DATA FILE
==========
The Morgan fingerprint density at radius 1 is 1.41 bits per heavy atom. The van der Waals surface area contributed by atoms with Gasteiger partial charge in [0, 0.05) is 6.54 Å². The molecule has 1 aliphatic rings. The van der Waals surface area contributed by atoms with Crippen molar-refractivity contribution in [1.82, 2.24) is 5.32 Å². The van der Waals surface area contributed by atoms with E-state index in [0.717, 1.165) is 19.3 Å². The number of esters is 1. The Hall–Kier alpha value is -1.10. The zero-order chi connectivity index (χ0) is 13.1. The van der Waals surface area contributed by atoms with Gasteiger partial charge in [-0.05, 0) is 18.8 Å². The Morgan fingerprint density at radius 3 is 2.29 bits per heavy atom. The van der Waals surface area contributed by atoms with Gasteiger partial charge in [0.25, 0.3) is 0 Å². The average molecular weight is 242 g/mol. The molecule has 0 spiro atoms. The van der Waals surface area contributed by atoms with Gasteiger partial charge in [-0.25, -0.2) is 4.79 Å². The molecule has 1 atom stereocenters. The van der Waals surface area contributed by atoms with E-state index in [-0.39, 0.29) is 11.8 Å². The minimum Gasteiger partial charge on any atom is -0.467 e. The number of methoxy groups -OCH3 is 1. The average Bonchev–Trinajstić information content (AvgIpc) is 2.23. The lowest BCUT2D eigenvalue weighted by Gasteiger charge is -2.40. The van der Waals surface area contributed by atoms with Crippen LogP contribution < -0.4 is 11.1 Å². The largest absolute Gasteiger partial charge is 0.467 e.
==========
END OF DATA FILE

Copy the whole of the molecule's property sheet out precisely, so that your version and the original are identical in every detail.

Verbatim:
The Morgan fingerprint density at radius 1 is 1.41 bits per heavy atom. The van der Waals surface area contributed by atoms with Gasteiger partial charge in [0, 0.05) is 6.54 Å². The molecule has 1 aliphatic rings. The van der Waals surface area contributed by atoms with Crippen molar-refractivity contribution in [1.82, 2.24) is 5.32 Å². The van der Waals surface area contributed by atoms with E-state index in [0.717, 1.165) is 19.3 Å². The number of esters is 1. The Hall–Kier alpha value is -1.10. The zero-order chi connectivity index (χ0) is 13.1. The van der Waals surface area contributed by atoms with Gasteiger partial charge in [-0.05, 0) is 18.8 Å². The Morgan fingerprint density at radius 3 is 2.29 bits per heavy atom. The van der Waals surface area contributed by atoms with Gasteiger partial charge in [0.25, 0.3) is 0 Å². The average molecular weight is 242 g/mol. The molecule has 0 spiro atoms. The van der Waals surface area contributed by atoms with Gasteiger partial charge in [-0.25, -0.2) is 4.79 Å². The molecule has 1 atom stereocenters. The van der Waals surface area contributed by atoms with E-state index in [-0.39, 0.29) is 11.8 Å². The minimum Gasteiger partial charge on any atom is -0.467 e. The number of methoxy groups -OCH3 is 1. The average Bonchev–Trinajstić information content (AvgIpc) is 2.23. The lowest BCUT2D eigenvalue weighted by Gasteiger charge is -2.40. The van der Waals surface area contributed by atoms with Crippen LogP contribution < -0.4 is 11.1 Å². The largest absolute Gasteiger partial charge is 0.467 e.